Leeds Centre for Crystallization

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PhD positions

The seeds of ice in clouds

Ben Murray, Liane Benning (School of Earth and Environment) and John Morris (Asymptote Ltd)

Ice formation in clouds is of central importance to life on Earth since it is a key process in the formation of precipitation and strongly influences the radiative properties of clouds. Despite its importance, the formation of ice remains one of the least well understood aspects of cloud formation.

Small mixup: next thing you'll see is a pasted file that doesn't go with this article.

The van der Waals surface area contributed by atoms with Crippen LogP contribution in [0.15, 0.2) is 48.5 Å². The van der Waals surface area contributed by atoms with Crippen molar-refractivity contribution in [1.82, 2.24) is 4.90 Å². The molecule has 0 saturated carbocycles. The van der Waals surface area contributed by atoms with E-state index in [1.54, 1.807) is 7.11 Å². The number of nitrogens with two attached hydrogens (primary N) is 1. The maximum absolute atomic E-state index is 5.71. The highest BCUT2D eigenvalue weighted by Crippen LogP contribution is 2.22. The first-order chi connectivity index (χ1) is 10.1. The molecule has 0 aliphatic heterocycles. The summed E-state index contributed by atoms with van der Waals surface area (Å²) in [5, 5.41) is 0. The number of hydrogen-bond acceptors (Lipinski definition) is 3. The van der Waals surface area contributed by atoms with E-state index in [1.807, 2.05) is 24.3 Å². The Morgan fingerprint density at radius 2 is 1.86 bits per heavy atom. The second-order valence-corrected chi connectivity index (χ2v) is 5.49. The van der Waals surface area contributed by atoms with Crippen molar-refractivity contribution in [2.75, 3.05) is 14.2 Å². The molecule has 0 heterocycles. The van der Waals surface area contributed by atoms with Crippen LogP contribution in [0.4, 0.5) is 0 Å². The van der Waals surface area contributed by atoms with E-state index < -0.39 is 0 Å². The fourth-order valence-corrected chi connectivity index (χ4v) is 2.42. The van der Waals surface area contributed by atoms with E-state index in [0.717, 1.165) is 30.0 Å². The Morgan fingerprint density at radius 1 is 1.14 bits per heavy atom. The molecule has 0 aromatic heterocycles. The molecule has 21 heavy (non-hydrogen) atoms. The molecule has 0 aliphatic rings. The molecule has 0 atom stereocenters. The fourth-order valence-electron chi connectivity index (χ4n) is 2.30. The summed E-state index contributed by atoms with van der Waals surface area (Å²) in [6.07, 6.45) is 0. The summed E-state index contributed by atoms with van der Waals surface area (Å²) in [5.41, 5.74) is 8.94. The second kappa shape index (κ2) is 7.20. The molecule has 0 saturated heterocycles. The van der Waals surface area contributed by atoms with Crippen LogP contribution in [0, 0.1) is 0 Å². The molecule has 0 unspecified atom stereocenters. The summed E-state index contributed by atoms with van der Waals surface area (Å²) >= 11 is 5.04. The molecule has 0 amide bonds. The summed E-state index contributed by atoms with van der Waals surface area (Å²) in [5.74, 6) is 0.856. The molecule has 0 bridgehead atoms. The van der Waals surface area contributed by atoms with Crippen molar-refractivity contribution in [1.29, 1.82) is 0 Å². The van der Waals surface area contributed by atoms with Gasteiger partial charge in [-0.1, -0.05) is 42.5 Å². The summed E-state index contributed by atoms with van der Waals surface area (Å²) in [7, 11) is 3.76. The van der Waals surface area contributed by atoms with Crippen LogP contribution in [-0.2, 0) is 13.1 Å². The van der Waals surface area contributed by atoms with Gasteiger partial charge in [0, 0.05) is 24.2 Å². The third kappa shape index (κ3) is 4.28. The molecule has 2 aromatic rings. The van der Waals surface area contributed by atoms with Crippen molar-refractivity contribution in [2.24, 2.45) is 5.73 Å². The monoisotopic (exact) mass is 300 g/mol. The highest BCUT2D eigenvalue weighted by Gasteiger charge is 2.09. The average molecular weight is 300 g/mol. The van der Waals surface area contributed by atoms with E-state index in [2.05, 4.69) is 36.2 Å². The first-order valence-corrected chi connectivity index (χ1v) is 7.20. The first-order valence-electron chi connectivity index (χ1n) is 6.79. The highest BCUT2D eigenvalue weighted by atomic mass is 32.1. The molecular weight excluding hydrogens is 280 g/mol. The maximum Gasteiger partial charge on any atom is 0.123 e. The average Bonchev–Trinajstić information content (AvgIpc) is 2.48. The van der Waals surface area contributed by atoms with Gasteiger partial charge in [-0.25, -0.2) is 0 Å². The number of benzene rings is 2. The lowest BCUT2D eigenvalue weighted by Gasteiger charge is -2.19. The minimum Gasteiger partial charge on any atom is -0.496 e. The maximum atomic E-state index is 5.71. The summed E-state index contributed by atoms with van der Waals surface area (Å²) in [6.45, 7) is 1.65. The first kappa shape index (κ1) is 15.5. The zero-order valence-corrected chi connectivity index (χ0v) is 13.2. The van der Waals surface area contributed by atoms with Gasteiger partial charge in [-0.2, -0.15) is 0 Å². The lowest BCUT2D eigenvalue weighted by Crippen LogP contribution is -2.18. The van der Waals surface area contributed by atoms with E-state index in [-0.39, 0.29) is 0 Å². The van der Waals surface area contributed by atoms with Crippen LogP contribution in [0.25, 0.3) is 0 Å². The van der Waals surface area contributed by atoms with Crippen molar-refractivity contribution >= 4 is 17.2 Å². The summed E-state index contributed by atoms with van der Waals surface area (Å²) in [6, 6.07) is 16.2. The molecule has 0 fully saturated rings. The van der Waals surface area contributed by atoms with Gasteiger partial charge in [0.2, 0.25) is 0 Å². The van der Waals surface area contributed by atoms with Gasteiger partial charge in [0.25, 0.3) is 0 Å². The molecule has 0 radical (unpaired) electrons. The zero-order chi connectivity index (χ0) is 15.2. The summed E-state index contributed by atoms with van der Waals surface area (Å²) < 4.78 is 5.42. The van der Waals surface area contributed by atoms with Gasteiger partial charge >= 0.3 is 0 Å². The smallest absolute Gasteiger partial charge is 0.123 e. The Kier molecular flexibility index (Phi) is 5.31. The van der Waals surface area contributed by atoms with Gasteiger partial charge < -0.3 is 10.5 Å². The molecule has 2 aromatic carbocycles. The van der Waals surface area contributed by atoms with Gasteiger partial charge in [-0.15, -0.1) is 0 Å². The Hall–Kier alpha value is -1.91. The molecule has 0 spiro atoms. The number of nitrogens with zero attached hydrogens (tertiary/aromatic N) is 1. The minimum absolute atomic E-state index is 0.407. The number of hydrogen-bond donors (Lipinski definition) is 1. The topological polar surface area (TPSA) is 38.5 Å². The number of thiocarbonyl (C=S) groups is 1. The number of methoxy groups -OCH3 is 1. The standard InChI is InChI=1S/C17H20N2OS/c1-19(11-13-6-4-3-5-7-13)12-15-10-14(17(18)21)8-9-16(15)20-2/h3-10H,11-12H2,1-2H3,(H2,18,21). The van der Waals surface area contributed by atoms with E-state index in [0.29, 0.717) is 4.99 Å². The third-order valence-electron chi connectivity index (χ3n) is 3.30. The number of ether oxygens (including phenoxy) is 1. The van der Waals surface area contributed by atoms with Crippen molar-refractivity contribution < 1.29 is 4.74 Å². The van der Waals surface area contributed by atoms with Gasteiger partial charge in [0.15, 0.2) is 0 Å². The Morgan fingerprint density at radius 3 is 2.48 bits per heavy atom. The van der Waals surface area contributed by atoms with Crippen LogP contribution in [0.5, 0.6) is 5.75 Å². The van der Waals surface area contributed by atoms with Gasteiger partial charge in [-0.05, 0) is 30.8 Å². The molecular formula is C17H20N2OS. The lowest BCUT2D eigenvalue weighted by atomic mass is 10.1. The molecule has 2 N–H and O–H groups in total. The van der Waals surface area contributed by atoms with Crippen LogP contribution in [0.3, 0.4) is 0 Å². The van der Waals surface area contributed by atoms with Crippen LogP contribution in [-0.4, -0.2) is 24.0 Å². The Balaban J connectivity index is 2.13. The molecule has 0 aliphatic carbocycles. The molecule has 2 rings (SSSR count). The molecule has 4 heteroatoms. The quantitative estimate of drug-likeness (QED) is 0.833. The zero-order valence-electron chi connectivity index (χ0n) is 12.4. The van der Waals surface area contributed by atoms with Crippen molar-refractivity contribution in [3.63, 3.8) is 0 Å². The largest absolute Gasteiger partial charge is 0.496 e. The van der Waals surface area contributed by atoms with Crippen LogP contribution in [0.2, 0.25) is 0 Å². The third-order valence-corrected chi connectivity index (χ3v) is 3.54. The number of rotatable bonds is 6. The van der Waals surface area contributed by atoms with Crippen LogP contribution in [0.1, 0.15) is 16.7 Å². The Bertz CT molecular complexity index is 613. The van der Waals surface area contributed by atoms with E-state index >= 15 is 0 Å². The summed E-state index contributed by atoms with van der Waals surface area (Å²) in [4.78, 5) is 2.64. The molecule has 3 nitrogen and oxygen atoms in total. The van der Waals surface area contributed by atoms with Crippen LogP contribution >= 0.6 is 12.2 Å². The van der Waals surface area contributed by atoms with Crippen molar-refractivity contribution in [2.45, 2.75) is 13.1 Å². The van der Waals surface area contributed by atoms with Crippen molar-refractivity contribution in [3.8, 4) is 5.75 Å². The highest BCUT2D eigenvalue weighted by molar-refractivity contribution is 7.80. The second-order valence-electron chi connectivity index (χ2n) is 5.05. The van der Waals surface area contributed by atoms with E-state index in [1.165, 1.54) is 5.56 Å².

It is well known that ice melts at 0oC, but it is less well understood that cloud water droplets can supercool to temperatures approaching -36oC unless as special particle type is present. This special particle type, known as an ice nucleating particle (INP), can trigger or seed droplet freezing at much higher temperatures, but only about 1 in a million aerosol particles in the atmosphere is capable of serving as an INP. It is this inherent rarity that makes INP’s and ice formation such an exciting and challenging field. 

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